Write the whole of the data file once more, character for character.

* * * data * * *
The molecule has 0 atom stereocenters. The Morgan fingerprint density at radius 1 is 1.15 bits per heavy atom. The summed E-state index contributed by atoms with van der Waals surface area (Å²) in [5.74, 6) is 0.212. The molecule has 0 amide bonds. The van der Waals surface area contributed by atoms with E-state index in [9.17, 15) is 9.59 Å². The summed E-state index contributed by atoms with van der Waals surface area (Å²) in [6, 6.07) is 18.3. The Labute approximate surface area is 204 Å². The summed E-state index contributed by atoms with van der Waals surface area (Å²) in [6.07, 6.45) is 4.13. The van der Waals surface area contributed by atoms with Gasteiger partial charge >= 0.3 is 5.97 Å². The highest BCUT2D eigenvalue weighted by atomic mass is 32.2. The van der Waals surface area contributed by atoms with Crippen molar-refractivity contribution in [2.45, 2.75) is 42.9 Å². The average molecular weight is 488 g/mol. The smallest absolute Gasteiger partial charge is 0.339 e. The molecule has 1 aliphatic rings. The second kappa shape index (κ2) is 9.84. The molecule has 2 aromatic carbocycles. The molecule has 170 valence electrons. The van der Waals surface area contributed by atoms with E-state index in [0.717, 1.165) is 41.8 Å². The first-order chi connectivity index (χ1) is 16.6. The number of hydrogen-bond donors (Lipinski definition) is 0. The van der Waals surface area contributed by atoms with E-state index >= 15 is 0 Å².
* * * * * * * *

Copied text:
The molecule has 0 atom stereocenters. The Morgan fingerprint density at radius 1 is 1.15 bits per heavy atom. The summed E-state index contributed by atoms with van der Waals surface area (Å²) in [5.74, 6) is 0.212. The molecule has 0 amide bonds. The van der Waals surface area contributed by atoms with E-state index in [9.17, 15) is 9.59 Å². The summed E-state index contributed by atoms with van der Waals surface area (Å²) in [6, 6.07) is 18.3. The Labute approximate surface area is 204 Å². The summed E-state index contributed by atoms with van der Waals surface area (Å²) in [6.07, 6.45) is 4.13. The van der Waals surface area contributed by atoms with Gasteiger partial charge >= 0.3 is 5.97 Å². The highest BCUT2D eigenvalue weighted by atomic mass is 32.2. The van der Waals surface area contributed by atoms with Crippen molar-refractivity contribution in [2.45, 2.75) is 42.9 Å². The average molecular weight is 488 g/mol. The smallest absolute Gasteiger partial charge is 0.339 e. The molecule has 1 aliphatic rings. The second kappa shape index (κ2) is 9.84. The molecule has 2 aromatic carbocycles. The molecule has 170 valence electrons. The van der Waals surface area contributed by atoms with E-state index in [0.717, 1.165) is 41.8 Å². The first-order chi connectivity index (χ1) is 16.6. The number of hydrogen-bond donors (Lipinski definition) is 0. The van der Waals surface area contributed by atoms with E-state index >= 15 is 0 Å².